Open up With Being Vulnerable

We know that great speakers can be tough as nails, but those who upon up about their lives or their stories build a deeper relationship with their audience.  When you start your presentation showcasing your ability to be vulnerable, you are giving yourself more chances to maintain the attention and interest of your audience.

Tell Your Audience a Story

Tell a story

This is as basic as it gets, but storytelling is the best way to connect with an audience.  You can start at the beginning of your presentation and then connect it to the purpose of why you’re there.  Many great presenters use this technique and it remains one of the most critical pieces to becoming an effective presenter.  Nick Morgan wrote an interesting post on this in Forbes.

Point To Their Problem

If you are pitching for business, this is a great strategy.  You don’t want to come across as negative but thinking about problems that the company may not have thought of can be even more effective than simply stating what they already know.  Some of the best marketers and salespeople (including Steve Jobs) employ this philosophy regularly.

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Point To Their Opportunity

The flipside is showcasing what opportunities they face.   Show them the many benefits they could achieve by following your lead or the action you want them to take.  This sense of optimism can perk up the audience and get them engaged pretty quickly.

Ask Questions (Direct or Rhetorical)

To start a presentation you can begin with direct questions to the audience.  It’s a great way to wake up their senses, get them engaged and get you more connected with them.  

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Start With Video

Video remains a powerful mechanism to begin a presentation. In an industry roundup we did at CustomShow, we asked presentation experts for their thoughts on the video. They all agreed that it is an important prop but should be used sparingly. Therefore, create a video that is short and crisp and helps create a visual representation of your ideas. Keep in mind you want to use video to further your message, not overtake your message.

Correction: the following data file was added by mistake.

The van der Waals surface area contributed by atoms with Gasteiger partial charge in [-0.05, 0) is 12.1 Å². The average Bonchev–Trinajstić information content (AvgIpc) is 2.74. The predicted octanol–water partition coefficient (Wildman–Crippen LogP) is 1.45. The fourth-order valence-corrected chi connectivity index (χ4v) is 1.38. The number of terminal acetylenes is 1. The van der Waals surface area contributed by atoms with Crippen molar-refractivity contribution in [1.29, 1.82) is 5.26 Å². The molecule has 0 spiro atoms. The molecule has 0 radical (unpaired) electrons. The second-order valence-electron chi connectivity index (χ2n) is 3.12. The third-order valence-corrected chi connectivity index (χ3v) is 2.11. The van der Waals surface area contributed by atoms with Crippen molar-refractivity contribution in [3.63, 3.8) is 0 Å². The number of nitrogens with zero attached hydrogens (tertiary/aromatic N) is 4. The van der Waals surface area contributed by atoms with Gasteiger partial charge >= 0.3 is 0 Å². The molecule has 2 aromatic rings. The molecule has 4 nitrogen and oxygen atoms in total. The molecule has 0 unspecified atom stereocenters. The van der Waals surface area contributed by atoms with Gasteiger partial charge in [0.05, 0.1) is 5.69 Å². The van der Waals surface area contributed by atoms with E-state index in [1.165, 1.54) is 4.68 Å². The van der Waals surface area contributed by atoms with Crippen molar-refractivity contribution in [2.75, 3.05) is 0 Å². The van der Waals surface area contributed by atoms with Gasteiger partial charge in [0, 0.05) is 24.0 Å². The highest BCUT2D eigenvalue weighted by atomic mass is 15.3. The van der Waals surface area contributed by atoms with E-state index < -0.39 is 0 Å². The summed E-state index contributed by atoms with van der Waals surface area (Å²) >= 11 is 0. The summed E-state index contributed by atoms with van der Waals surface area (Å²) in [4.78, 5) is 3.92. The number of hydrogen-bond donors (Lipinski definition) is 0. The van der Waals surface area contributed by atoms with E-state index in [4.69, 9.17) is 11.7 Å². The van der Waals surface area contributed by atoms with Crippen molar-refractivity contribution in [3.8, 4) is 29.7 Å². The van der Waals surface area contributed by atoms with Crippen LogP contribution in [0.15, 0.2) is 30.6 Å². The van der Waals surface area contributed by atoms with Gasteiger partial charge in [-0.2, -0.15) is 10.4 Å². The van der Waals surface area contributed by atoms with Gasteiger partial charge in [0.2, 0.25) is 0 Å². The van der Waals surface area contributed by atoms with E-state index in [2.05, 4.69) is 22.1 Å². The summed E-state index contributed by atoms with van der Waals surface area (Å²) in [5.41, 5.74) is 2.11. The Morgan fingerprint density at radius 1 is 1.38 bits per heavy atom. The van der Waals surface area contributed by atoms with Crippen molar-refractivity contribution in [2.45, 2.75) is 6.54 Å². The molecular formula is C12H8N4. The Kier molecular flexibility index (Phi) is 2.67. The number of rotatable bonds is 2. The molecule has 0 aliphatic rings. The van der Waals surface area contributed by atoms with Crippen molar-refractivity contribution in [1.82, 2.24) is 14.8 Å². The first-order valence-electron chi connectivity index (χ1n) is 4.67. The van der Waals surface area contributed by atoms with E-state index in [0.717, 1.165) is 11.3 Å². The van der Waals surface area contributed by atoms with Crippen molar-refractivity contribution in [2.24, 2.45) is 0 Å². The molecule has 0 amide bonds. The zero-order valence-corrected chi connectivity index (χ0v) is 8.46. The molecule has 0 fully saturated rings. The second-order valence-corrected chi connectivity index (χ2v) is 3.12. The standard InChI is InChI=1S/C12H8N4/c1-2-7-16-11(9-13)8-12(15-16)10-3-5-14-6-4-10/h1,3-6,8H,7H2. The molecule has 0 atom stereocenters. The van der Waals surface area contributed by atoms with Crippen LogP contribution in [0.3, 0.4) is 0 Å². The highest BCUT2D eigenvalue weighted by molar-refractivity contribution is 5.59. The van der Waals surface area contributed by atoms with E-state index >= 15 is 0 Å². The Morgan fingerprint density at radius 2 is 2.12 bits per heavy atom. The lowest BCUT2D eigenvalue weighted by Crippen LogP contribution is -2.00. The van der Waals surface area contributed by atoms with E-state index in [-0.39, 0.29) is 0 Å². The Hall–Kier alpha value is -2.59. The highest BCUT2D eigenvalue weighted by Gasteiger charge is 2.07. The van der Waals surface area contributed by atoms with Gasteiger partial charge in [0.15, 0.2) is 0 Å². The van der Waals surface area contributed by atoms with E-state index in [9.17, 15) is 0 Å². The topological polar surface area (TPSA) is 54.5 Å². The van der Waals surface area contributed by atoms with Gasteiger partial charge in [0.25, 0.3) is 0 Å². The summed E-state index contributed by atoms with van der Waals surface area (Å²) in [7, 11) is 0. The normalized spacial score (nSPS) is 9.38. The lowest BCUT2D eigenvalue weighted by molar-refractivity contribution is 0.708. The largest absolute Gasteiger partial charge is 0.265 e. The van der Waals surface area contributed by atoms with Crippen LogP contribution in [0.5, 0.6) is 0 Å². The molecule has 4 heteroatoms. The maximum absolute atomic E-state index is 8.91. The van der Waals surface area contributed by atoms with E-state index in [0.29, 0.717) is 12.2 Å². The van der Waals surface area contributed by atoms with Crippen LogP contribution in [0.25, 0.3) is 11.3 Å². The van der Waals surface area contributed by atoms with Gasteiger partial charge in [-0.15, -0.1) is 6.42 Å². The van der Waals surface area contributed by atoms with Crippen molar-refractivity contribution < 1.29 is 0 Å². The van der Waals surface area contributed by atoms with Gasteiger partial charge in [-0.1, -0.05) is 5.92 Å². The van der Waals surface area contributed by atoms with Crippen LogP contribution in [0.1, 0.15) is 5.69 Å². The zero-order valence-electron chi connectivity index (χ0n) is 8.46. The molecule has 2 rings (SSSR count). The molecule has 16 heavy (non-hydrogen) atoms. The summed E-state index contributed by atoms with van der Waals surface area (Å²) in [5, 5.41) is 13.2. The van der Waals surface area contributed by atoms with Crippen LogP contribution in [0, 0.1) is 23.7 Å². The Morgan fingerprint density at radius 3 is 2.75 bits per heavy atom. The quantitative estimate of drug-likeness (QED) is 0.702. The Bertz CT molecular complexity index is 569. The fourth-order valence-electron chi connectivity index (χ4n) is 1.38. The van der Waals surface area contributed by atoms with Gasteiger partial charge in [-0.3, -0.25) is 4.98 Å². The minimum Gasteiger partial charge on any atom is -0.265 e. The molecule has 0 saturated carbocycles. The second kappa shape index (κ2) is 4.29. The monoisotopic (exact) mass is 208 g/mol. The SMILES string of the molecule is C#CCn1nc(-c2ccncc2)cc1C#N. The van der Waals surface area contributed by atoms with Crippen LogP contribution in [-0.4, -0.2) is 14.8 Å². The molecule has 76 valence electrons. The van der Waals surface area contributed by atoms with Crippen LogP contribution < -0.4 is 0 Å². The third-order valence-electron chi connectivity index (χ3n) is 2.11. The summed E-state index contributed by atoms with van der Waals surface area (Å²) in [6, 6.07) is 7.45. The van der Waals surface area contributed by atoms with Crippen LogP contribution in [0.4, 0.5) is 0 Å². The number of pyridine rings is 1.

Shock The Audience

There can be a plethora of ways to shock the audience.  You can show a funny video that showcases or furthers your purpose, state something contradictory to most people, or make fun of something….the sky is the limit.  Remember to be smart about how you choose to shock your audience as it could backfire if what you do is offensive to the majority.

Statistics & Data

Showcasing data and statistics to prove a point remains a critical strategy not just at the beginning but also throughout.  Use research and data only to further your points.  Statistics can be boring but if there is some compelling information that can help further the conversation, statistics and data can be powerful tools, whether used at the very beginning or end of any presentation.

Use These Words: “Imagine, Think of, Close Your Eyes”

Another powerful mechanism used by many speakers is getting the audience to imagine or think of something. This technique can be useful in starting a presentation.

Use The Power Of “What If”

What if you knew how to start a virtual presentation and capture your audience?   What if your audience could be connected to your message and the words you say?  The power of “what if” gives people a sense of how things can be if they follow your lead or your message.  Again, that is why understanding your purpose and stating it gives people something to point to.

Show of Hands – Poll The Room

Just as if we’re asking the audience a question, we also want to get them engaged with a “show of hands” question.  This is another technique many presenters use to create context and commonality.

Project And Speak From The Gut

Now we’re back to formalities that can help maintain and capture the audience.  If the audience cannot hear you, you will lose them.  Speaking from the gut (not in a low-pitched voice/from your throat) will add more volume and breadth to your speaking from the very beginning. While this is oftentimes overlooked, it’s one of the most important techniques speakers can use.

Eye To Eye Contact With Audience Members

For those who tend to get nervous in larger audiences, picking different people in the audience to speak to can ease those nerves. Start this at the beginning of your presentation speaking to them directly.  Pick different people to speak to in the room and everyone will think you are talking directly to them.

We would love to hear from you – what other techniques have you employed over the years?  There are many tips and tricks presenters can use, but these are some of the most powerful ones that the very best presenters have used over the years.

If you’re looking for more design tips and tricks check out our partner SalesGraphics.